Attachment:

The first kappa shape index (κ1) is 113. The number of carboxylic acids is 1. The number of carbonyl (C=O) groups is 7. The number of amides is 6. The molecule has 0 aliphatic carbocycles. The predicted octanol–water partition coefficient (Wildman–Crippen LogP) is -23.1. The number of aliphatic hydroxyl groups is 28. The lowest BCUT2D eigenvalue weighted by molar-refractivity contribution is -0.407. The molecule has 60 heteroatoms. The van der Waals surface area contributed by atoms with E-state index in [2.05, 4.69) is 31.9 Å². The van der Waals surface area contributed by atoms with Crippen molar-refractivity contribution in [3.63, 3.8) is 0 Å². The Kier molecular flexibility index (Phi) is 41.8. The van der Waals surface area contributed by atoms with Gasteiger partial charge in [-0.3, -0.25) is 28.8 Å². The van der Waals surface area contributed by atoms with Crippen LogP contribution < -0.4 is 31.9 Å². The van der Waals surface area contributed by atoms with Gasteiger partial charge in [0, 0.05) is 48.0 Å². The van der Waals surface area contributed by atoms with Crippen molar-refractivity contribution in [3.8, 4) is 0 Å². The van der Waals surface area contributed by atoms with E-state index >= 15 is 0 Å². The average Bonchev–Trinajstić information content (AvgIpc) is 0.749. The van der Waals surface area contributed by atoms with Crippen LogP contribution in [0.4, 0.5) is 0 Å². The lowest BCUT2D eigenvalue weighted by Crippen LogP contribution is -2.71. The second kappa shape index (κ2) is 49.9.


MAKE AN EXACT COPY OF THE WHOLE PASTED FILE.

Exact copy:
The first kappa shape index (κ1) is 113. The number of carboxylic acids is 1. The number of carbonyl (C=O) groups is 7. The number of amides is 6. The molecule has 0 aliphatic carbocycles. The predicted octanol–water partition coefficient (Wildman–Crippen LogP) is -23.1. The number of aliphatic hydroxyl groups is 28. The lowest BCUT2D eigenvalue weighted by molar-refractivity contribution is -0.407. The molecule has 60 heteroatoms. The van der Waals surface area contributed by atoms with E-state index in [2.05, 4.69) is 31.9 Å². The van der Waals surface area contributed by atoms with Crippen molar-refractivity contribution in [3.63, 3.8) is 0 Å². The Kier molecular flexibility index (Phi) is 41.8. The van der Waals surface area contributed by atoms with Gasteiger partial charge in [-0.3, -0.25) is 28.8 Å². The van der Waals surface area contributed by atoms with Crippen LogP contribution < -0.4 is 31.9 Å². The van der Waals surface area contributed by atoms with Gasteiger partial charge in [0, 0.05) is 48.0 Å². The van der Waals surface area contributed by atoms with Crippen molar-refractivity contribution in [3.8, 4) is 0 Å². The van der Waals surface area contributed by atoms with E-state index >= 15 is 0 Å². The average Bonchev–Trinajstić information content (AvgIpc) is 0.749. The van der Waals surface area contributed by atoms with Crippen LogP contribution in [0.4, 0.5) is 0 Å². The lowest BCUT2D eigenvalue weighted by Crippen LogP contribution is -2.71. The second kappa shape index (κ2) is 49.9.